• Developing an effective marketing strategy quickly
  • Spending too much money for mediocre results


But it doesn’t have to be like that.

Success in marketing starts with a focus on the prospective client and their problem, not with our solution.

Think about the story you want to tell. Is the hero you, or your client? If the answer is you, it’s time to adjust the marketing message.  We aren’t marketing our process — it doesn’t attract people. The message needs to be how we improve their lives and make their family situation better. Knowing your audience is important. You want your message to match their definition of success. It may seem difficult. We think we must be innovative, different and unique to attract clients. We don’t.

Crafting the Right Message

It’s actually easier than you think. We know what our prospective clients want. But we aren’t giving them specifics on why they should want to work with us. Here are some examples of general statements about potential pitfalls:

  • You might run out of money during retirement
  • Healthcare might be too expensive and drain your resources
  • Inflation can rob you of being able to buy things during retirement

Experience has shown that these types of statements don’t motivate people to meet with us. In fact, I’d argue that they scare people away. Be honest. Would they motivate you?

Instead, we need to think about the emotional and deeper meaning of why clients choose to invest, and what factors contribute to picking a firm. To figure that out, we need to look to the past.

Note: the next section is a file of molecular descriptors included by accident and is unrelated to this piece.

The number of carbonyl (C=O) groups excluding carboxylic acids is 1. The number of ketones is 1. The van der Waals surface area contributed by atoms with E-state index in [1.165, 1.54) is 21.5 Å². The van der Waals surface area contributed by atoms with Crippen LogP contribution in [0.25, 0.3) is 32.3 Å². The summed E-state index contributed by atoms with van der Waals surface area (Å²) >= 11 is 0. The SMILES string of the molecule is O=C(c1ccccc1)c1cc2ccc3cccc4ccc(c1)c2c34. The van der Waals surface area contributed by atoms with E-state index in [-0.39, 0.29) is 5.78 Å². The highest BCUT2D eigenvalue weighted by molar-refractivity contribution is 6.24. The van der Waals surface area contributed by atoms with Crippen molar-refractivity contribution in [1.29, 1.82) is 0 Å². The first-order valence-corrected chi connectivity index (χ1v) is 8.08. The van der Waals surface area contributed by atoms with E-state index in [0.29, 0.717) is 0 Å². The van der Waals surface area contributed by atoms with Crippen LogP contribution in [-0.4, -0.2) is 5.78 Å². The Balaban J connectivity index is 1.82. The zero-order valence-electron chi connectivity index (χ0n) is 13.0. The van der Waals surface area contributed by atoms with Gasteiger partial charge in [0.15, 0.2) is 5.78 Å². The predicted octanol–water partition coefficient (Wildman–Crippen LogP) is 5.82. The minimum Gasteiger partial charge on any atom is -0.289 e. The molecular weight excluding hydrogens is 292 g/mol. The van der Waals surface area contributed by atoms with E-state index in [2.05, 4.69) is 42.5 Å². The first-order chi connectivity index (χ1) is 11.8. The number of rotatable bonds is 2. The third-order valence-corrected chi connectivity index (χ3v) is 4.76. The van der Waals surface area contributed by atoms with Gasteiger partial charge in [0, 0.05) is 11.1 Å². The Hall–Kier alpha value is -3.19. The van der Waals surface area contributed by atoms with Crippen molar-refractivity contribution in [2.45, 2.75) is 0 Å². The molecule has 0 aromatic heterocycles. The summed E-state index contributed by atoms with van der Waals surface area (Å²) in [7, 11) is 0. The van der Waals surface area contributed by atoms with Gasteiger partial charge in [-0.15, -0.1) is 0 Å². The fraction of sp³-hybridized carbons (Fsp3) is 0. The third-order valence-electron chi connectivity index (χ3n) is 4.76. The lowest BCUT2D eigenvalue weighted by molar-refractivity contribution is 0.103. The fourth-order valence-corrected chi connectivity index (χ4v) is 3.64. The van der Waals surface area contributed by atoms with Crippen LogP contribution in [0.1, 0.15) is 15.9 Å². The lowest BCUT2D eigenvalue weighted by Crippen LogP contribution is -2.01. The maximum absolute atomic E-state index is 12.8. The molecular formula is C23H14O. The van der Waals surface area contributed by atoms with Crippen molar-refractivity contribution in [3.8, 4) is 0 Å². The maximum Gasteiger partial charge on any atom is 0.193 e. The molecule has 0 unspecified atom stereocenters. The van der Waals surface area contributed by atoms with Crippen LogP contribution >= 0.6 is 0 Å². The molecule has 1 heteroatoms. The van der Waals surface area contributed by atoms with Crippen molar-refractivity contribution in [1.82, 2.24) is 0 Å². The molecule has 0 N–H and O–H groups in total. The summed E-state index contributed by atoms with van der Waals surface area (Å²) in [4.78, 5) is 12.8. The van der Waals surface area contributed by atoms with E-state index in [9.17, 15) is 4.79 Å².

Past Success Leads to Future Success

Consider your five favorite clients. Make a list. What makes them your favorite clients? I’m sure the money they bring to your firm is a factor. But more than that, there is probably positive engagement – you enjoy working with them. And they trust your judgment when it comes to their finances. It’s a perfect situation. These are the people you want to duplicate.

There’s no big mystery to why these clients do business with us. It’s simple. We transformed their lives. We provided solutions to their problems and helped create a secure future.

Let’s conduct a little experiment. Pull your files for these five clients. Then take out a piece of paper and draw a line down the middle. On the left side, write down all the adjectives that described the client when you were still trying to earn their business. (This is where the files come in.) Most likely, your adjectives include words like worried, uninformed, lost, lacking confidence or fearful.

On the right side of the paper, list adjectives that describe how the client feels about their finances today. Words like safe, secure, confident, comfortable, aware, in control and satisfied should be on this list.

This transformation is your marketing message. Taking clients from worried to secure. From uninformed to in control. From fearful to confident. Think about a marketing message that focuses on changing their lives. In short, the type of messaging that resonates with people. A message that provides hope. And enables the prospective client to make a significant change – one that affects every member of their family, including the next generation — without using scare tactics.


Transformational Tactic: Look more closely at why your top clients chose you. Those reasons are the key to a marketing message that attracts the right prospects.

retirement high performing practice insurance marketing storytelling

Eliminating Squirrel Mentality